Polyamory is the capability, or desire to be in a relationship with more than one person at once. Polyamorous relationships can be romantic, sexual, or both, there can also be polyamorous queerplatonic relationships. Polyamory is not cheating because all parties aware of all other parties involved and consent to it. Polyamory can be as simple as an open relationship or it can be three or more people who are all in a relationship with each other. Polyamorous is not a sexuality on it's own. Polyamorous people can have any sexuality.
Polyamory can involve marriage but should not be confused with polygamy, the act of marrying many people, with is illegal in the U.S. and many other western countries.
Polyamory should also not be confused with polysexuality.
Types of Polyamorous Relationships Edit
Triad- Also known as a triangle or a delta. A polyamorous relationship involving three people where each person is in a relationship with all the other people.
V Polyamory- A relationship involving three people, in which one person is in a relationship with two partners who are not in a relationship with each other. (Ex: A is dating B and C, but B and C are not dating each other.)
T Polyamory- A relationship involving three people where the third person's involvement requires the other two to be involved with each other. (Ex: B and C date A together. A's involvement requires B and C to also date. Without A's involvement, B and C would no longer date.)
Quad Polyamory- Any polyamorous relationship involving four people.
N Polyamory- A relationship involving four people, generally two couples where one member of one couple is also involved with one member of the other couple. (Ex. A and B are dating. C and D are dating. B and C are also dating, however A and D are not dating.)
Full Quad- A relationship with four people, all of whom as involved with all of the other members.
Polycule- A very complex polyamorous relationship, usually with five or more people involved. The term is a combination of "poly" and "molecule", referencing the complex shapes of molecules.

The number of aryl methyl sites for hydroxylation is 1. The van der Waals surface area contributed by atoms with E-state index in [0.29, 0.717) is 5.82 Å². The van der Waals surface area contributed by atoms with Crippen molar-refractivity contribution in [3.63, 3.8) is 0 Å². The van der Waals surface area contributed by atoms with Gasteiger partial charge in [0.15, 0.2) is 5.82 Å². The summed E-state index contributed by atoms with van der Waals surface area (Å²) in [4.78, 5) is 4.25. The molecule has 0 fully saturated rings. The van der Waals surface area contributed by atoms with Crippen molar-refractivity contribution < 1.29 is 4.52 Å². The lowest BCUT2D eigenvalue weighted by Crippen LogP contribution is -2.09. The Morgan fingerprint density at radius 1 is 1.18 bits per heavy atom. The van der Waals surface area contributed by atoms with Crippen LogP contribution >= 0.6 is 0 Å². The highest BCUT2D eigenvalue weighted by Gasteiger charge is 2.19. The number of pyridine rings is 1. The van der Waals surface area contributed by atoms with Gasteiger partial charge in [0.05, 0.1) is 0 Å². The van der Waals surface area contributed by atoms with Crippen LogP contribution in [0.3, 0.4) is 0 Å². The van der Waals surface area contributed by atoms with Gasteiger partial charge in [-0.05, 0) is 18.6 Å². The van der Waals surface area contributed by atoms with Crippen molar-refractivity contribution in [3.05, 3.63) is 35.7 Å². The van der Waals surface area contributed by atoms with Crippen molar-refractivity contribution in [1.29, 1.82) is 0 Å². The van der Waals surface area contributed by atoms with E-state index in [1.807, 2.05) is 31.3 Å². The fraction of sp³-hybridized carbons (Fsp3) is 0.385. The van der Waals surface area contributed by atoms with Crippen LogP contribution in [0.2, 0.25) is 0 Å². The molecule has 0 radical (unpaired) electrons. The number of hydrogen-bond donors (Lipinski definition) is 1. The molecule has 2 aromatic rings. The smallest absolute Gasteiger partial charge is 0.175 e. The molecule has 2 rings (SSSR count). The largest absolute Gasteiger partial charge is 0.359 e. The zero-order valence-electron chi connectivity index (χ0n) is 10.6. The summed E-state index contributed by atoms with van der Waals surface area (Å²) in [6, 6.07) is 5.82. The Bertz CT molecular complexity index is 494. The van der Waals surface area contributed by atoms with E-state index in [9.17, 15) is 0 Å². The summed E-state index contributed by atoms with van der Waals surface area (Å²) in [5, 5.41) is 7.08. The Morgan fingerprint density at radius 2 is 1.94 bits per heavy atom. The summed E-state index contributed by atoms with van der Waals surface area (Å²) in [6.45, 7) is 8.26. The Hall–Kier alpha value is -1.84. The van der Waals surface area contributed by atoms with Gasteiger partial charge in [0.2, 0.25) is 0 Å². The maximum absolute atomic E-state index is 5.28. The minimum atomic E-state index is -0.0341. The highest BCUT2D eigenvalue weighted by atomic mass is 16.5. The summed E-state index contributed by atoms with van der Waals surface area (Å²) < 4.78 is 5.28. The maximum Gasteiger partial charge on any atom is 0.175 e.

Approaches to Polyamory Edit
Solo Polyamory- An approach to polyamory that emphasizes agency and does not seek to engage in relationships that are tightly couple-centric. People who identify as solo poly emphasize autonomy, the freedom to choose their own relationships without seeking permission from others, and flexibility in the form their relationships take. Such people generally don’t want or need relationships that look like traditional couples, and may not, for example, seek to live with a partner (or partners) or combine finances with a partner (or partners). Consent and communication is still vital.
Polyfidelity- Also sometimes called polyexclusivity, is a form of polyamory where all members are considered equal partners and agree to be sexually/romantically/sensually active only with other members of the group.
Hierarchical Polyamory- A polyamorous relationship structure in which a person has multiple partners who are not equal to one another in terms of interconnection, emotional intensity, or power within the relationship. Hierarchical relationships tend to use the terms primary, secondary, and sometimes tertiary, to describe the levels of importance and commitment. As with all relationships, consent is important, and all parties involved must agree to engage in this type of relationship for it to be healthy and acceptable.
Egalitarian Polyamory- A polyamorous relationship structure in which all partners are considered equal to one another in regards to emotional commitment.
The polyamorous flag was designed by Jim Evens in 1995. The blue stripe stands for openness and honesty among all partners. The red stripe stands for love and passion. The black stripe represents solidarity with those who must hide their polyamorous relationships from the outside world. In the center is the pi symbol, the letter P in the Greek alphabet.
Polyamorous is made up of the Greek prefix poly-, meaning 'many', and the Latin word amor, meaning 'love'.